PHILADELPHIA − It’s hard to tell that it’s just another training camp practice when Eagles wide receiver A.J. Brown lays out to catch a back-shoulder pass along the sideline, with cornerback Darius Slay draped all over him.
In fact, the intensity between Brown, the Eagles’ $100 million wide receiver, and Slay, the Eagles’ lockdown cornerback, would rival anything you’d see in the fourth quarter of a tight game with the playoffs riding on the outcome.
It’s a rivalry the Eagles haven’t had in a practice setting since Terrell Owens and cornerbacks Lito Sheppard and Sheldon Brown went against each other in the 2004 season.
Back then, thousands of fans were streaming into Lehigh University, where the Eagles held training camp, to watch it for themselves.
Owens, meanwhile, would play to the crowd, encouraging their cheers while talking trash.
Now, it’s just a select few hundred fans at the Eagles’ practice facility in South Philadelphia. And Brown, albeit talented, is hardly the trash-talking type.
“He’s a soft-spoken guy,” fellow receiver DeVonta Smith said. “I mean, he’s not somebody that’s going to be talking a lot. He’s going to lead by example. But if he sees something that needs to be said, he’s going to say it.”But the Eagles have not only seen that intensity between Brown and Slay, but between Brown and James Bradberry, the other cornerback. That also holds true for Smith, who set a franchise rookie record in 2021 with 916 receiving yards, going against the two cornerbacks.
“When you have that combination, that really makes guys improve their game,” Eagles coach Nick Sirianni said. “With DeVonta working to get open, and A.J. working to get open, and vice versa with Slay and (Bradberry) working to cover them. That’s a true thing of iron sharpens iron. That’s what we’re working on at every position. But I’ve seen it first hand at that position.”
It’s easy to see why.
Brown, whom the Eagles traded for on draft night by sending the Tennessee Titans their first-round and fourth-round picks, has surpassed 1,000 yards receiving in two of his three seasons. The Eagles then signed Brown to a four-year extension worth as much as $100 million.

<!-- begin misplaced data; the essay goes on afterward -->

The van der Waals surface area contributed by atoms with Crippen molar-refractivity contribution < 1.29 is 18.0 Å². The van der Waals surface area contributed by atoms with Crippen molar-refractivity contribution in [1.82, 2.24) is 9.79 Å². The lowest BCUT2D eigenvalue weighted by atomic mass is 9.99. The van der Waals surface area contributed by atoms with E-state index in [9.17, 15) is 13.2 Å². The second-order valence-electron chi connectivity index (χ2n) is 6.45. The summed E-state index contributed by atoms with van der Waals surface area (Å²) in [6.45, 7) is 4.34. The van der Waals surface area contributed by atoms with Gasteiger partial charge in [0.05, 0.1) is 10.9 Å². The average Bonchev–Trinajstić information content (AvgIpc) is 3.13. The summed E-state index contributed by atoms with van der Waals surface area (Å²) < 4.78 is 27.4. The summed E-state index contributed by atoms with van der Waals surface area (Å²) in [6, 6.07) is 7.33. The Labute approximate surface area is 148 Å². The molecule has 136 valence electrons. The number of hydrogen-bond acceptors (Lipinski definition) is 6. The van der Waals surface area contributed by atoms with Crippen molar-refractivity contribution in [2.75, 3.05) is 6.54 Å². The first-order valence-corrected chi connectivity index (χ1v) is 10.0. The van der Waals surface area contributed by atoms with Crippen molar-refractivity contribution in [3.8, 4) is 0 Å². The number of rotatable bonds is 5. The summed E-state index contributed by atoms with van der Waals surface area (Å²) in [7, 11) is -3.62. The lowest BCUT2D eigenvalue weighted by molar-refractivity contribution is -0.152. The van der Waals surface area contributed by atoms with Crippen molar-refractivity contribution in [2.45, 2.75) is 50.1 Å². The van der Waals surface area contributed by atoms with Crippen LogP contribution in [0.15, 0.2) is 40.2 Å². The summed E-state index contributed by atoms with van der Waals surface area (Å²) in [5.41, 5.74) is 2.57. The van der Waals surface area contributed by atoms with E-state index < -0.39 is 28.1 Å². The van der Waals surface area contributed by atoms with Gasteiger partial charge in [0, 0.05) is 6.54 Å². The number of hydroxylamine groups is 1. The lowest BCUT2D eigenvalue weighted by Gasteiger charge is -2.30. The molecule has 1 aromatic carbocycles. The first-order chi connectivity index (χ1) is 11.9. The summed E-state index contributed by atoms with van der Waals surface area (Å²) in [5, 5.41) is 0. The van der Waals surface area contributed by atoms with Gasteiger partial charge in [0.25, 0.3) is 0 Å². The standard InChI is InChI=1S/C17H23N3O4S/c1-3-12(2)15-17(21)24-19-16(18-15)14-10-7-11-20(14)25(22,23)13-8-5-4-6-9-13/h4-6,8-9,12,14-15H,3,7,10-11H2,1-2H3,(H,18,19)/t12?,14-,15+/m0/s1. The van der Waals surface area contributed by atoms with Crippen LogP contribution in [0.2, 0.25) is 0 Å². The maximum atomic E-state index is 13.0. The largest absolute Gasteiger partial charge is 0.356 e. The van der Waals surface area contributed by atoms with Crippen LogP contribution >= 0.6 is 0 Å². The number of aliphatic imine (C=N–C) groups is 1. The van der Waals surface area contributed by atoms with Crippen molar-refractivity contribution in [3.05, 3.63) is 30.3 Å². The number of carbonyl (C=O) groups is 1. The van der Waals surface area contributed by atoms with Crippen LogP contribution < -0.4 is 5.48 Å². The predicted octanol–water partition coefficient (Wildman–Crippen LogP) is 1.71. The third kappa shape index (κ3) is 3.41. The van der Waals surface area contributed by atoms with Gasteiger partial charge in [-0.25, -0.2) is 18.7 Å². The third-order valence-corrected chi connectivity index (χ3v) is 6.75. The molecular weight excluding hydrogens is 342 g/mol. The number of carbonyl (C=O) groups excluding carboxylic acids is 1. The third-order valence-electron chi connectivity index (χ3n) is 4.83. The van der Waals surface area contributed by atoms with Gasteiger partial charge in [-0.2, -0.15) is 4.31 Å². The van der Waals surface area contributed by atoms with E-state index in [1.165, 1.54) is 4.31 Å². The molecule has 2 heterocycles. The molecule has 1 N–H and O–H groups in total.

The Eagles haven’t had a wide receiver with 1,000 yards receiving since Jeremy Maclin in 2014, and DeSean Jackson the year before. But in those seasons, the Eagles didn’t have a lockdown cornerback who could cover them.
They do with Slay, who last season was selected to the Pro Bowl for the fourth time in his career. He led all NFL defensive backs with three defensive touchdowns. And Bradberry was a Pro Bowl selection in 2020 with the Giants.
Still, the matchup between Brown and Slay is by far the most interesting to watch.
That was evident Monday with the diving catch Brown made along the sideline. Brown also had a catch over the middle where he could have used his 6-foot-1, 226 pound frame to break tackles in the open field. There is no tackling in practice.
There were similar catches against Slay the other days, along with Slay breaking up a pass here and there. Those are the challenges that Slay said he looks forward to.
“A big physical guy, he can catch the ball and run,” Slay said about Brown. “He’s not a T-shirt guy. He’s a pads guy. He wants to run through contact.”
Then he added: “My job is to get him definitely to be the best receiver in this game. That’s what I want to do with him and DeVonta and the whole receiver corps. I want them to be the best unit in the NFL.”
For his part, Brown considers himself among the best wide receivers in the NFL. He bristled during the offseason when the Titans wouldn’t give him an extension, and pushed back on those who felt he forced the Titans to trade him.
The Eagles made Brown among the highest paid receivers in the NFL, putting him in the same range as the most recent signings over the past week in Washington’s Terry McLaurin, Seattle’s DK Metcalf and San Francisco’s Deebo Samuel.
In fact, Brown alluded to that Sunday night after Samuel signed his contract, posting on Twitter: “Basically all 4 of us got the same contract and I’m the only one got traded… yeah keep believing it was me . Anywho Go Birds.”
The Eagles are hoping these matchups between Brown and Slay at receiver and Slay and Bradberry at corner have a trickle down effect on receivers like Quez Watkins and Jalen Reagor.
In the end, though, this will serve to make Brown and Smith better.
“I would say DeVonta Smith, he’s a great route runner,” Bradberry said. “Of course, A.J. Brown, he’s definitely a physical player. Trying to guard him and his strength, and his strong hands, too, at the point of attack, that’s definitely hard to cover.”
Sirianni compared it to when he was a wide receivers coach with the Los Angeles Chargers, watching Keenan Allen improve dramatically after the Chargers drafted cornerback Jason Verrett in the first round in 2014.
Allen has had at least 97 receptions and 992 yards in each of the last five seasons.
“It made Keenan really work all the different things in practice to get open,” Sirianni said. “It wasn’t easy for him to get open in practice. He had to work, he had to think, he had to use his mind, his technique, all of those things.
“It’s the same thing here.”
And it’s fun to watch.
Contact Martin Frank at email@example.com. Follow on Twitter @Mfranknfl.